Researcher Spotlight

Dr. Thomas Oommen

Assistant Professor, Geological and Mining Engineering and Sciences

Thomas Oommen Dr. Oommen’s research is focused on the application of remote sensing for geohazard characterization. His research group uses machine learning and pattern recognition algorithms to efficiently classify or cluster remote sensing data to characterize hazards. One area of his research evaluates the use of crowd-sourcing to analyze earthquake-induced damages in remotely sensed imagery. The advent of Web 2.0 technologies and the ubiquity of free remote-sensing images possess three components of high resolution -- spatial (measure of the smallest object that can be identified), spectral (the specific wavelengths that a sensor can record), and temporal (how often a sensor can obtain imagery) -- have made crowd-sourced damage assessment possible. The benefit has already been demonstrated -- delivery of damage estimates two to three times faster than previously. However, detailed ground assessment also highlighted the limitation of this approach and the variability in accuracy of damage assessment with varying expertise of the crowd volunteers. To overcome this limitation, Dr. Oommen proposes automating key tasks using state-of-the-art machine learning and image processing and shifting the role of the volunteer crowd from manual image interpretation to supervised guidance of the automated tasks for mapping and classifying damage. This study is conducted in collaboration with Dr. Umaa. D. Rebbapragada, a Machine Learning Scientist at the Jet Propulsion Laboratory, California Institute of Technology.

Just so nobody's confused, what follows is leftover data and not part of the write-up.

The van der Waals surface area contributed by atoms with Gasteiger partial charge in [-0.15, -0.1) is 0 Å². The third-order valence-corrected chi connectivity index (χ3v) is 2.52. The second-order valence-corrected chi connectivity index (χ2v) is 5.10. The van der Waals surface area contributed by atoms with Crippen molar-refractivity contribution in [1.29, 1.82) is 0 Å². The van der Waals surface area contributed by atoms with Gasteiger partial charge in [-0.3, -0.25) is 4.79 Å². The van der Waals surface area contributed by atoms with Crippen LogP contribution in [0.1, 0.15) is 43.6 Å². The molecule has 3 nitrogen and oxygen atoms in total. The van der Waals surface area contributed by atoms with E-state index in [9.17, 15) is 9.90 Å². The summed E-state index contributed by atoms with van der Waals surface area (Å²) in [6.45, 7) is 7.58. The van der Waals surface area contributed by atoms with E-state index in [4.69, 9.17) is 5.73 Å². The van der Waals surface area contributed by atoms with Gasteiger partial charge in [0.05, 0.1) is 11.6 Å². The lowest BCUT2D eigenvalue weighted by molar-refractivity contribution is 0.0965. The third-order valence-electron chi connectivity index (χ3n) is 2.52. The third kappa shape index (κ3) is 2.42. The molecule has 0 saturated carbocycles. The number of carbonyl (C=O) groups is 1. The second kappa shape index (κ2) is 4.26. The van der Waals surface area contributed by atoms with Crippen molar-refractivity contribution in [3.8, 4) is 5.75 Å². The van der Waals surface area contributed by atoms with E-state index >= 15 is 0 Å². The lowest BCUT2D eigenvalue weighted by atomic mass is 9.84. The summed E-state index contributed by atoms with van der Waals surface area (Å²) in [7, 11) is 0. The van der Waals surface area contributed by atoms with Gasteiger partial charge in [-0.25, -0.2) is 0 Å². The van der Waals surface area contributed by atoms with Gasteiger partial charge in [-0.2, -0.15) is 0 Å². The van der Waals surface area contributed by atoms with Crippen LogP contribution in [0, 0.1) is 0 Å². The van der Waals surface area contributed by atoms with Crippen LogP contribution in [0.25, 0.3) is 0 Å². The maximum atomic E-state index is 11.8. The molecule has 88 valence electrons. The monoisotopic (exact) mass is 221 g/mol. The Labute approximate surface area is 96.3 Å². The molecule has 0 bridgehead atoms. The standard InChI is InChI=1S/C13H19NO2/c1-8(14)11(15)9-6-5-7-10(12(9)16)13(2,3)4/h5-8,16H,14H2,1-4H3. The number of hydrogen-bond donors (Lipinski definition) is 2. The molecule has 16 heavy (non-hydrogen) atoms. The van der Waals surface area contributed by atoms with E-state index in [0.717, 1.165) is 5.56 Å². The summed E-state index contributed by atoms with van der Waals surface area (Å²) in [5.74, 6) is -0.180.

Another area of research that Dr. Oommen’s group is evaluating is, the use of a variety of remote-sensing techniques, from Optical Photogrammetry (OP) to Light Detection and Ranging (LiDAR) to Interferometric Synthetic Aperture Radar (InSAR) to manage geotechnical assets along the transportation corridor. The one common theme for US transportation infrastructure is that it is supported by the ground, constructed over it, through it or next to it. Scientists call these natural bases geotechnical assets. The problem, however, is that we do not have a comprehensive program in the US to monitor the geotechnical assets of our transportation corridors.

Dr. Oommen says that it is highly likely that cameras mounted on unpiloted aerial vehicles (UAVs), cars and trains will monitor entire transportation networks automatically, sending remotely sensed imagery back for analysis of potential instability. Co-investigators on this research include Colin Brooks, senior research scientist at the Michigan Tech Research Institute (MTRI); Pasi Lautala, assistant professor in civil and environmental engineering; Stan Vitton, associate professor in civil and environmental engineering; and Keith Cunningham, a research professor from the University of Alaska Fairbanks.

For more information, please visit Dr. Oommen' website.